According to the Central Bank, bringing down the budget deficit to sustainable levels would ensure that inflation and interest rates are maintained at low levels which is necessary to spur growth.


Persistently high budget deficits puts pressure on domestic funding sources and drives up interest rates, this is in turn drives up inflation and the cost of living. More debts result in higher repayment obligations leading to higher deficits, a vicious cycle.


"Each time the budget deficit increases by 1 percent, the net borrowing requirement of the government increases by Rs. 54 billion and the debt stock increases by this same amount. If interest rates increase by 1 percent, the government’s expenditure on interest payments would increase by Rs. 10 billion and if the rupee depreciates by 1 percent it would cost the government Rs. 9 billion," a recent study by the Central Bank showed.


The bank believes better coordination between fiscal policy and monetary policy is necessary if inflation is to be sustained at low levels in the long term.


The budget that would be announced tomorrow is an interim budget and the first complete budget in Sri Lanka’s post-war economy would be presented later this year for the 2011 fiscal year.


 


Expectations are high as the government presents its mini budget for 2010 tomorrow. The Island Financial Review spoke to some business personalities to gauge their expectations and concerns.


Tough 2010-11 as deficit takes centre stage


A tax expert says the 2010 budget is expected to focus on containing high budget deficits but taxation reforms would probably come into force when the budget for the 2011 fiscal year is announced this November.


"2010 and 2011 is going to be challenging years for us as Sri Lanka emerges as a post-war economy. This is a mini-budget and serious revenue proposals and recommendations of the Presidential Tax Committee are not likely to feature in a big way. These could be expected in the 2011 budget," N. R. Gajendran, Partner Gajma and Company, told The Island Financial Review.


"There is bound to be a focus on reducing the budget deficit, but public sector wages and interest payments would continue to be high," he said.


The budget for 2010 should have been announced last November, but a Vote on Account was submitted instead due to elections in the first quarter of this year.


Budget should be export oriented with GSP on the line


Exporters hope the 2010 budget would be exporter oriented and not burden the industry with GSP Plus concessions to be withdrawn later this year.


"The budget should be export oriented and support Sri Lanka’s export industry. We already see authorities taking steps to prevent the rupee from appreciating further but steps must be taken to assist the export sector just as much as the focus would be to improve infrastructure," Colombo Dockyard Managing Director Mangala Yapa said.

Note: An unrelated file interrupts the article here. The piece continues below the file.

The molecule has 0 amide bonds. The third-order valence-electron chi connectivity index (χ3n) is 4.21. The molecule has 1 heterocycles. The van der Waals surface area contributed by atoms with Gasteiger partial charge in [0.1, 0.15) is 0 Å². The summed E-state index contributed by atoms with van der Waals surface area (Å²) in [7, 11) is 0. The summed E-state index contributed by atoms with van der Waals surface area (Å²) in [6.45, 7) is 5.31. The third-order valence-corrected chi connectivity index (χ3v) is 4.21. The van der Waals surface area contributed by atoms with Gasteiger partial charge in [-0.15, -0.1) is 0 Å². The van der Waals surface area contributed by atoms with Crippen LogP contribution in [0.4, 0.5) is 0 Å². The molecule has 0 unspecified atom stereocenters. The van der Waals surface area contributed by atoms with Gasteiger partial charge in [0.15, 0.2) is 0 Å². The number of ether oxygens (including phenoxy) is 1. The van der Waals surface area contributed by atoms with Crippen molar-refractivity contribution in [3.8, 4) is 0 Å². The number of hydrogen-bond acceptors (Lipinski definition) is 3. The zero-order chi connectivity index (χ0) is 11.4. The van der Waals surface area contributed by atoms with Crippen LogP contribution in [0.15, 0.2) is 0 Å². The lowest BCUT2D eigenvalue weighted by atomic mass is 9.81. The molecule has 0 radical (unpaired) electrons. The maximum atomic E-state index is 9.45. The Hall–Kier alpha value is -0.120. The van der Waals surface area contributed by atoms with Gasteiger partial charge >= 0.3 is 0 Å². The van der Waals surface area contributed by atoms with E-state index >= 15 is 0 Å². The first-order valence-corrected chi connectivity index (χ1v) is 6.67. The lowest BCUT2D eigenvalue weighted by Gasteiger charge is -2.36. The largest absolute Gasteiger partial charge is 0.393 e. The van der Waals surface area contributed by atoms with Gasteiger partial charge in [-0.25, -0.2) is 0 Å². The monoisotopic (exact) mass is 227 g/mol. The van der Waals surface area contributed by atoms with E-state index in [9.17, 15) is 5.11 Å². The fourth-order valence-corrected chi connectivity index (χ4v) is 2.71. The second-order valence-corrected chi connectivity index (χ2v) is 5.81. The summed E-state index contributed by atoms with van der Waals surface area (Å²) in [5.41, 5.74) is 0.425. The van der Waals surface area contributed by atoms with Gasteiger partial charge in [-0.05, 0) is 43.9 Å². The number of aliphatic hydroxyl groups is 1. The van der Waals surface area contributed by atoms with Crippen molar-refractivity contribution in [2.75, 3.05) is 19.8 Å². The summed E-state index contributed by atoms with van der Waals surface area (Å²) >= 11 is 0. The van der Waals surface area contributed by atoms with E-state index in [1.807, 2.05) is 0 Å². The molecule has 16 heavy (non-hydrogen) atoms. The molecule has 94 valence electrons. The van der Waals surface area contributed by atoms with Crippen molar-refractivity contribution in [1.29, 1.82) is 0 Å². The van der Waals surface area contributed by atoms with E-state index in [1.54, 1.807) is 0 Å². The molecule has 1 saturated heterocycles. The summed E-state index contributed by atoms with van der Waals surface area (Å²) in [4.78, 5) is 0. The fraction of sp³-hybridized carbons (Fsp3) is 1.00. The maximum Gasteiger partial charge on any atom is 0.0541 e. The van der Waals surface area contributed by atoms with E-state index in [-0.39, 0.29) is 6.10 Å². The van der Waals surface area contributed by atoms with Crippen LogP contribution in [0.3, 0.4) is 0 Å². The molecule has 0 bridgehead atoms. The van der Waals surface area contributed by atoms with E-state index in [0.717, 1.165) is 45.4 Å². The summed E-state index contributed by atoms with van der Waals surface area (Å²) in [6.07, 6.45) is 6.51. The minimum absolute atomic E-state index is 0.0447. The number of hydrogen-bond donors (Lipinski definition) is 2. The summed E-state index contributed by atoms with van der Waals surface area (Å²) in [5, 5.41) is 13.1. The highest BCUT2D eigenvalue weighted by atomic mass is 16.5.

"We would expect to see a strong focus on infrastructure developments, such as the expansion of the Colombo Port and construction of a port in Hambantota. But this is not enough. Tax reforms must come though. As it is the tax regime is so complicated with various taxes, duties and levies. It must be made simpler and easier," he said.


Create level playing field for rural economies, HR development a must


Sri Lanka should focus on attracting investments to rural areas and plan early to bridge an already widening skilled-labour deficit, a regional businessman said.


Business for Peace Alliance Chairman Suresh De Mel said the budget should make it easier for investors to enter rural areas.


"The further you go from Colombo the more difficult it becomes for investors. There has to be level playing field for businesses in rural Sri Lanka. There is also a skilled labour and middle management deficit in the country and there has to be strong emphasis for human resource development in future budgets," De Mel said.


"There are expectations for the North and East to develop rapidly, it is the same for the South, but do we have an employable labour force? It is also so hard to find mid-range managers. The government could introduce a scheme whereby they would subsidise training costs for available jobs. This is already done for those seeking employment overseas, so why not here?"


Simplify taxes, support capital formulation


Industrialists would like to see a simplified tax regime and government support to raise capital to invest in newer technologies.


"The focus of the 2010 budget would be on containing the government’s administration costs which would allow the government to focus much more on infrastructure development activities. While the government has already reduced duties on raw materials we hope the budget would further strengthen industrialists," Newton Wickramasuriya, Chairman Ceylon National Chamber of Industries said.


"Taxes also need to be user-friendly. We are not suggesting that taxes be reduced but hope they would be simplified. Industrialists are also finding it difficult to upgrade technologies and an capital allowance payable in four to five years would go along way in ensuring that Sri Lankan industrialists remain competitive," he said.


Link wage increments to productivity


Exporters would like to see productivity linked wage increments while domestic utility costs are brought down to more manageable levels.


"The 2010 budget is going to be focused on development but we also hope the government would consider a performance based formula for wage increments because the haphazard way it happens now, it is too much of a burden on exporters," Former President of the National Chamber of Exporters, Rohan Fernando, said.


"Uninterrupted electricity at reasonable rates could take the export sector a long way and if Sri Lanka is to reach the export earnings target of US$ 20 billion by 2010, then the government would have to do all this and also simplify the tax system," Fernando said.